Cheese and wine

In my opinion cheese should be served before the dessert, that is the French way of doing it.

The challenge with serving cheese as part of a meal is actually the wine. Not always, but oftentimes. Usually the main course is some kind of meat with an accompanying red wine. Cheese in general pairs best with white wine. But serving a dry white after a red may represent some kind of a down turn. Therefore, when choosing your cheese you have to think about the wines when you select the cheeses to serve. You have to pair the cheese to the wine.
As part of a meal, do not overdo the cheese. A maximum of three different cheeses will do, and only a small piece of each. If you want to serve just one, that is OK, but make it a special one. Some garnish as well, such as marmalade of some sort, honey and a piece of bread. But make sure the garnish fits the wine as well.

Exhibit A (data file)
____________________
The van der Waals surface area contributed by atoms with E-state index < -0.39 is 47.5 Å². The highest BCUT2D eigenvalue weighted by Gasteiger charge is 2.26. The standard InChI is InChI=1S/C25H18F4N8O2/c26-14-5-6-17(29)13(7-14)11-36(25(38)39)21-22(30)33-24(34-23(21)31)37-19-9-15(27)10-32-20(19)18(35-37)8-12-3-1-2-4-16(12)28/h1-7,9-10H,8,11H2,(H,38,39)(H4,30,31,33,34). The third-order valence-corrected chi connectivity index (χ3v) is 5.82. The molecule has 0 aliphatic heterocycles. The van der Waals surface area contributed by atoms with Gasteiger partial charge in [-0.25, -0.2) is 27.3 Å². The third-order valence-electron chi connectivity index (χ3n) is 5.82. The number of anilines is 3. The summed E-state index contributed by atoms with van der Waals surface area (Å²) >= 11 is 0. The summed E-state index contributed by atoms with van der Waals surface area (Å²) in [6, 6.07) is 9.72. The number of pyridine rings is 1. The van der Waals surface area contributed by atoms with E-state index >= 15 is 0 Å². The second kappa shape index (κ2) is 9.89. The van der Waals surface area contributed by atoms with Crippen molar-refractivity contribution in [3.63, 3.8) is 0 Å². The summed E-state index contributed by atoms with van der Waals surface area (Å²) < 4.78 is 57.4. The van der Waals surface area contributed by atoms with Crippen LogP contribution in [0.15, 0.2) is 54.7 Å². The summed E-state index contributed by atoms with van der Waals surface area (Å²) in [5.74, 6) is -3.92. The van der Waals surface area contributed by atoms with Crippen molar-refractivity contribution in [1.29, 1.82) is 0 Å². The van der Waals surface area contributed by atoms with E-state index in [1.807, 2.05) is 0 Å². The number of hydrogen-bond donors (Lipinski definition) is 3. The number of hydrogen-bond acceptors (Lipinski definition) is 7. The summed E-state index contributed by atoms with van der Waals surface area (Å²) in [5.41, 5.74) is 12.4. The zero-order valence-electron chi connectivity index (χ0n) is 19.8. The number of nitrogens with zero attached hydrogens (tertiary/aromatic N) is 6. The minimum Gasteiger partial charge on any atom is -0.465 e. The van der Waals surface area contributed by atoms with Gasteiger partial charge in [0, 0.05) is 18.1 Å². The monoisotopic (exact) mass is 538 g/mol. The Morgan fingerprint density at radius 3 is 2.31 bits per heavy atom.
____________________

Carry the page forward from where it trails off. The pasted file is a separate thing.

Here’s some cheese recommendations to certain wines:


To Port I would have served two different cheeses, and both British.
Stilton or rather the raw milk Stichelton.
Aged Cheddar, mature, farmstead and of raw milk. Which for all practical purposes mean West Country Farmhouse Cheddar from Keens or Montgomery or the Scottish Isle of Mull.
Stilton or Stichelton might well drown the Cheddar, so it is important the Cheddar is mature.
Moving on to the dessert I suggest serving something chocolate so you can just continue with the Port.


Roquefort, goes without saying. It’s a classic.
If you want more than the Roquefort, try a Livarot from Normandy.

Sauternes work well with a suitable dessert as well.

Red wine

If you have served an excellent and mature red wine with the main course and you want to continue with that, you may combine cheese from the list below. Combine soft, semi firm and firm, but not more than one of each.

Pont l’Evêque
is a washed rind and way more pungent than Brie and Camembert

Semi firm:
Tomme d’Auvergne
Tomme Crayeuse
Bethmale chèvre

Tomme de Savoie

For the dessert it would be proper to change wine.

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